AUSCHWITZ, POLAND (CBS4) – Every year thousands of people from around the world travel to Poland with a purpose. It’s simple. To march for the living where thousands more marched to their deaths. The march takes place every year in Auschwitz, Poland on Holocaust Remembrance Day.
Participants learn first hand the power of hate, from those who survived it. They also see first hand the strength it takes to live and teach the lessons of the Holocaust. CBS4 News reporter Ted Scouten and Photojournalist Rafael Murciano traveled there with three survivors from South Florida.READ MORE: Hialeah Gardens Man Charged Murder In Killing Of Girlfriend, Injuring Her Son
For survivor David Schaecter, the meaning of this day was clear. “The enomity of the holocaust in and of itself is a difficult thing to understand. A difficult thing to swallow.”
Schaecter, David Mermelstein and Joe Sachs each tell different stories of life during the holocaust and how they survived it. But all three are bound by one thing. They want to make sure the world, particularly the children of South Florida, never forget. And as Joe Sachs told us, it’s not about teaching hate. “Continue with the legacy. The legacy of telling the world what has gone. And that is not to instill hate. That’s to eradicate hate.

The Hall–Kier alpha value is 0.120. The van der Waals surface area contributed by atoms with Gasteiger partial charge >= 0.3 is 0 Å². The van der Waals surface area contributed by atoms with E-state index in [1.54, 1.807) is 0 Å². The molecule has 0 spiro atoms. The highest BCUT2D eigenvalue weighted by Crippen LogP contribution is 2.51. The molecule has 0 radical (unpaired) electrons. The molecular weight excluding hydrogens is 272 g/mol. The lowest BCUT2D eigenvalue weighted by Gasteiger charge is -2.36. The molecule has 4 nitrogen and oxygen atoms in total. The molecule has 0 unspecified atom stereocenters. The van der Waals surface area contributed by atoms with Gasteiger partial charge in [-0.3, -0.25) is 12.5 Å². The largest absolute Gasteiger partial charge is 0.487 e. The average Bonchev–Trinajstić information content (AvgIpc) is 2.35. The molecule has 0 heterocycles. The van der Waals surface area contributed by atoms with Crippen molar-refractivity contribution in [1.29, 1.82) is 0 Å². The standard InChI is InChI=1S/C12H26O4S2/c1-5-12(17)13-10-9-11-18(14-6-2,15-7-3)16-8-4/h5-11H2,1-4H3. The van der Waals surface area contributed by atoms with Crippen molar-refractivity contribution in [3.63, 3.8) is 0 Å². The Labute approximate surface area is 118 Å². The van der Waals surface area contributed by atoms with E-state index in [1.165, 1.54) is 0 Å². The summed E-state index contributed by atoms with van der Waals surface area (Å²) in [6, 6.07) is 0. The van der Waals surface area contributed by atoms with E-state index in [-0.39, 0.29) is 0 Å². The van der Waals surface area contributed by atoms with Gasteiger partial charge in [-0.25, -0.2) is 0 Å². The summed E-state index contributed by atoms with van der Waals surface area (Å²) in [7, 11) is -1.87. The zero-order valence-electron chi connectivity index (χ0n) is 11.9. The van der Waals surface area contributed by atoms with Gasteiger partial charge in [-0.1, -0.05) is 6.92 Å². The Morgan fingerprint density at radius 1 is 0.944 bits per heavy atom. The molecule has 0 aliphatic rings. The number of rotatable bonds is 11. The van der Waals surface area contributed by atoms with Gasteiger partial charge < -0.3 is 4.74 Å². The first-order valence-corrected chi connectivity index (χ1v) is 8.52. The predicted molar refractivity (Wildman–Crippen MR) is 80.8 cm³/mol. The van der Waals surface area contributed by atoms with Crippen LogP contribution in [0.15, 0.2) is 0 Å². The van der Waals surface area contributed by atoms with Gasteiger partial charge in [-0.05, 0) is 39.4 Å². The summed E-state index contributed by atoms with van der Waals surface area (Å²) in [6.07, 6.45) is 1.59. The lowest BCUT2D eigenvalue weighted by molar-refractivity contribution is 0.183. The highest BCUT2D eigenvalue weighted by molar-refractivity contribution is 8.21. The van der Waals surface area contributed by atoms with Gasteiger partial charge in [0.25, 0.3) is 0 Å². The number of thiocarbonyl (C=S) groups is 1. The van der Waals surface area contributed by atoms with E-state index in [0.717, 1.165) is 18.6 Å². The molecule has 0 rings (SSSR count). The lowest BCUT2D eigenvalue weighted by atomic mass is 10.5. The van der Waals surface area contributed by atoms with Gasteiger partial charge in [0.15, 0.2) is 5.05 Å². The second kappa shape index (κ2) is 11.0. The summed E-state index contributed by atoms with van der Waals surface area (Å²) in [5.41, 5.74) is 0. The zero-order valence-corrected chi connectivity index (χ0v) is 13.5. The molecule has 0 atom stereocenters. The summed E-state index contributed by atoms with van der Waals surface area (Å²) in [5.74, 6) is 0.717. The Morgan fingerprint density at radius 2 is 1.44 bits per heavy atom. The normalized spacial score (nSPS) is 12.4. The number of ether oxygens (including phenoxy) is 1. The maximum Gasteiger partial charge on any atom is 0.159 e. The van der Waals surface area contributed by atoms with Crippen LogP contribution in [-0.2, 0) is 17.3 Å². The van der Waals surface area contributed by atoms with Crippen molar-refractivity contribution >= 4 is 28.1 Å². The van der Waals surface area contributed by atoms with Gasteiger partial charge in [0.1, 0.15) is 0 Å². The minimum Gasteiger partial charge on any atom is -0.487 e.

Participants young and old traveled from South Florida to Auschwitz for this day to bear witness. They toured barracks, gas chambers and crematoriums at Auschwitz One, Birkenau and Majdanek.
Seeing scratches on concrete walls inside gas chambers, and hearing of the deaths of mothers with their children, was overwhelming for March of the Living Participant Pam Wolofsky. “The scale of this is overwhelming to me. The scale of this extermination of our people. It’s just overwhelming . I don’t think you can be the same after you see this.”READ MORE: Florida Weekly Jobless Claims Dip
She was one of several people overcome with emotion as they toured Majdanek. It’s the only death camp on this tour that is still intact nearly 70 yeas after it was liberated. It was just outside Majdanek that 18,000 Jews were killed in one day, in the largest single-day, single-location killing during the Holocaust.
That was November 3, 1943. Music was played throughout the camp to drown out the sounds of repeated gunfire.
Touring Majdanek was especially painful for Aventura resident Michael Marder. He was supposed to be sent to Majdanek, but as luck would have it, he never made it there. He’s the only member of his family and one of only eight kids from his camp to survive the Holocaust.
The terror of the holocaust was evident to his granddaughter Nicole. “When we went to Majdanek yesterday, he started shaking. I thought it was because he was cold. I asked him, ‘grandpa, are you cold?’ He responded to me no. That’s when I realized he was still traumatized and I broke down. I couldn’t fathom what he had gone through to be here today.”MORE NEWS: Miami Beach Commission To Discuss Fate Of Historic Deauville Beach Resort
Join CBS4 News for a special presentation: March of the Living, Return to Auschwitz Sunday, May 20th at 6:30 p.m.